Being the front-runner also tends to raise expectations to levels that are sometimes impossible to meet. Mr. Kerry, for example, has managed to attract lots of positive attention in New York about the direction of his campaign. This could simply mean that Mr. Kerry is working circles around his competitors, and that the results will bear him out. But if, say, Mr. Lieberman or Senator John Edwards were to surpass him in campaign funds next month-Mr. Lieberman is no slouch at fund-raising, and Mr. Edwards has had a good couple of weeks in New York-Mr. Kerry could come out looking like a flop. (The exact results won’t be known until the filing on March 31.)
“The problem with Kerry presenting himself as a colossus is that he may turn out to have feet of clay,” said an operative on another campaign. “Ketchup money [from wife Theresa Heinz] or not, he may end up effectively raising his expectations beyond his means.”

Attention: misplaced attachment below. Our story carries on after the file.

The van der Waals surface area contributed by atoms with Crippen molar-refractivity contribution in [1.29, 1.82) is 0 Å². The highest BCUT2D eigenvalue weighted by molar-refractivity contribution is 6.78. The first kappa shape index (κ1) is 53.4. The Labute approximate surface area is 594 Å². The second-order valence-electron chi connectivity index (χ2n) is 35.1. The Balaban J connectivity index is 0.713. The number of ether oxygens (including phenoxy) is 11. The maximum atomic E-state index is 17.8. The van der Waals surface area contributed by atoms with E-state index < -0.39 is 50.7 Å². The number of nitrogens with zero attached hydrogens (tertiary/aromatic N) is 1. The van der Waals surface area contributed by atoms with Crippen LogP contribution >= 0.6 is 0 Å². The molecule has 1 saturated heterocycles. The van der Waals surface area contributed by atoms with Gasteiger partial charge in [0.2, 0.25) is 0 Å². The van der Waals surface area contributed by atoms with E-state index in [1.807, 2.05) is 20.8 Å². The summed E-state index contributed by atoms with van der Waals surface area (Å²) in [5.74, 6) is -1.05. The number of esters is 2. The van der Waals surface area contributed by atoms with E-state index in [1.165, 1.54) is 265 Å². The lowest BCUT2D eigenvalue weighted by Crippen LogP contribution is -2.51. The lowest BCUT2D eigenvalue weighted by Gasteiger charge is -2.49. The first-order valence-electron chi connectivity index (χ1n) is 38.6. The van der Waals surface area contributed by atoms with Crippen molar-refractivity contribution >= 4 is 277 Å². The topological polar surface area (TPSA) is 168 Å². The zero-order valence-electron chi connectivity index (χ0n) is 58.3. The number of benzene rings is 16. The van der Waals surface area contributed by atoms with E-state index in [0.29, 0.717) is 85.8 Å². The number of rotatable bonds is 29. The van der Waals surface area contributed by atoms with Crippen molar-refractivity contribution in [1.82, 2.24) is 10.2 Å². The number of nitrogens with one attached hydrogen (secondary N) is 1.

Indeed, while Mr. Kerry almost certainly got off to the best and earliest start lining up the insiders in New York, other camps have some impressively credentialed operatives laboring to make sure that his lead in this area is short lived. And there’s no telling which candidate will capture the fancy of Democratic voters, who have barely begun to pay attention to the ever-shifting field of candidates that currently includes Representative Richard Gephardt and Reverend Al Sharpton. Recent history is littered with candidates who were fashionable among insiders early on-think Bill Bradley-who faltered down the stretch. (The field may grow significantly: One possible addition to the group of Democratic contenders is Wesley Clark, the former general who masterminded the military operation in Kosovo. Mr. Clark is coming off a highly authoritative appearance on Meet the Press , and could potentially usurp some of John Kerry’s war-veteran appeal.)